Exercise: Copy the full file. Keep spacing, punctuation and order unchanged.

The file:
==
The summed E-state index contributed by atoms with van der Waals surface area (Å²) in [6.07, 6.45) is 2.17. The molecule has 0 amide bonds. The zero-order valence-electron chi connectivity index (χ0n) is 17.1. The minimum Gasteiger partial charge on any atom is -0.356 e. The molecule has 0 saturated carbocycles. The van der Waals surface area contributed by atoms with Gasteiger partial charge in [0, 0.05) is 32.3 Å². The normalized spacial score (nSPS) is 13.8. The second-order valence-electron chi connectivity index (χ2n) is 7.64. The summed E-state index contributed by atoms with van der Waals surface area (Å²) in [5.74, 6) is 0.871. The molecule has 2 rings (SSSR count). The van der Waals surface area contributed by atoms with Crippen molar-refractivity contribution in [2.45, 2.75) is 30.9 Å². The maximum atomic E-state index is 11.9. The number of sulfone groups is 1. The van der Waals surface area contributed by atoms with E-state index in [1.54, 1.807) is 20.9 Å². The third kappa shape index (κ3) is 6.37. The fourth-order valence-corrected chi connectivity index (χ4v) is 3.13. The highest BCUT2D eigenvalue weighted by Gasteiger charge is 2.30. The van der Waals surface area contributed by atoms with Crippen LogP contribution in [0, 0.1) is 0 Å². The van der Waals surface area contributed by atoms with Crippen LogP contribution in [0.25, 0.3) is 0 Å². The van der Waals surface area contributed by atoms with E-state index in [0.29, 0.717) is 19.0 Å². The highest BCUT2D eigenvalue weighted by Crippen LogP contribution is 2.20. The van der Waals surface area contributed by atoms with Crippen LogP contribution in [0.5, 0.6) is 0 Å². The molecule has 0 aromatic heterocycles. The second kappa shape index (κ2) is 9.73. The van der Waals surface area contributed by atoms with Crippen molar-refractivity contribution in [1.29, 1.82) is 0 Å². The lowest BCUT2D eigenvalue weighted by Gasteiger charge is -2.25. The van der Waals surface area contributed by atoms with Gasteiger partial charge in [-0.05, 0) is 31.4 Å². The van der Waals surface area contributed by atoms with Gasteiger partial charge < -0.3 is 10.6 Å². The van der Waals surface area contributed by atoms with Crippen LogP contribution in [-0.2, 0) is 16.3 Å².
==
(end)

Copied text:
The summed E-state index contributed by atoms with van der Waals surface area (Å²) in [6.07, 6.45) is 2.17. The molecule has 0 amide bonds. The zero-order valence-electron chi connectivity index (χ0n) is 17.1. The minimum Gasteiger partial charge on any atom is -0.356 e. The molecule has 0 saturated carbocycles. The van der Waals surface area contributed by atoms with Gasteiger partial charge in [0, 0.05) is 32.3 Å². The normalized spacial score (nSPS) is 13.8. The second-order valence-electron chi connectivity index (χ2n) is 7.64. The summed E-state index contributed by atoms with van der Waals surface area (Å²) in [5.74, 6) is 0.871. The molecule has 2 rings (SSSR count). The van der Waals surface area contributed by atoms with Crippen molar-refractivity contribution in [2.45, 2.75) is 30.9 Å². The maximum atomic E-state index is 11.9. The number of sulfone groups is 1. The van der Waals surface area contributed by atoms with E-state index in [1.54, 1.807) is 20.9 Å². The third kappa shape index (κ3) is 6.37. The fourth-order valence-corrected chi connectivity index (χ4v) is 3.13. The highest BCUT2D eigenvalue weighted by Gasteiger charge is 2.30. The van der Waals surface area contributed by atoms with Crippen LogP contribution in [0, 0.1) is 0 Å². The van der Waals surface area contributed by atoms with Crippen LogP contribution in [0.25, 0.3) is 0 Å². The van der Waals surface area contributed by atoms with E-state index in [0.29, 0.717) is 19.0 Å². The highest BCUT2D eigenvalue weighted by Crippen LogP contribution is 2.20. The van der Waals surface area contributed by atoms with Crippen LogP contribution in [0.5, 0.6) is 0 Å². The molecule has 0 aromatic heterocycles. The second kappa shape index (κ2) is 9.73. The van der Waals surface area contributed by atoms with Crippen molar-refractivity contribution in [1.29, 1.82) is 0 Å². The lowest BCUT2D eigenvalue weighted by Gasteiger charge is -2.25. The van der Waals surface area contributed by atoms with Gasteiger partial charge in [-0.05, 0) is 31.4 Å². The van der Waals surface area contributed by atoms with Gasteiger partial charge < -0.3 is 10.6 Å². The van der Waals surface area contributed by atoms with Crippen LogP contribution in [-0.2, 0) is 16.3 Å².